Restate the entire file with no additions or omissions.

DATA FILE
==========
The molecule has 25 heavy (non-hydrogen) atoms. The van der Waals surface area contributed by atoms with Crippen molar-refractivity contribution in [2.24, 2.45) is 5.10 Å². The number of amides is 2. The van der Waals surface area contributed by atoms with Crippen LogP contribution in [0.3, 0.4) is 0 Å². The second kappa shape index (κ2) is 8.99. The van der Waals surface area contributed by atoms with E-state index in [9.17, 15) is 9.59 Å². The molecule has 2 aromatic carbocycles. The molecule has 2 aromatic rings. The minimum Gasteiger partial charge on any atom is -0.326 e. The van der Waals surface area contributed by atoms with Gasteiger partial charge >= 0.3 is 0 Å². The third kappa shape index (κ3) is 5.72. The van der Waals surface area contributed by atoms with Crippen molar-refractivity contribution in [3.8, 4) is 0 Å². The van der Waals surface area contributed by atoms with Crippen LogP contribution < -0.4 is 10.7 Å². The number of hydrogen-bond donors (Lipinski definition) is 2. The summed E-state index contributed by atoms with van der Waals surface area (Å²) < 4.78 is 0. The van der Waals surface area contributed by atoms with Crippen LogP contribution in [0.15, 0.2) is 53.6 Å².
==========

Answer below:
The molecule has 25 heavy (non-hydrogen) atoms. The van der Waals surface area contributed by atoms with Crippen molar-refractivity contribution in [2.24, 2.45) is 5.10 Å². The number of amides is 2. The van der Waals surface area contributed by atoms with Crippen LogP contribution in [0.3, 0.4) is 0 Å². The second kappa shape index (κ2) is 8.99. The van der Waals surface area contributed by atoms with E-state index in [9.17, 15) is 9.59 Å². The molecule has 2 aromatic carbocycles. The molecule has 2 aromatic rings. The minimum Gasteiger partial charge on any atom is -0.326 e. The van der Waals surface area contributed by atoms with Gasteiger partial charge >= 0.3 is 0 Å². The third kappa shape index (κ3) is 5.72. The van der Waals surface area contributed by atoms with Crippen molar-refractivity contribution in [3.8, 4) is 0 Å². The van der Waals surface area contributed by atoms with Crippen LogP contribution < -0.4 is 10.7 Å². The number of hydrogen-bond donors (Lipinski definition) is 2. The summed E-state index contributed by atoms with van der Waals surface area (Å²) < 4.78 is 0. The van der Waals surface area contributed by atoms with Crippen LogP contribution in [0.15, 0.2) is 53.6 Å².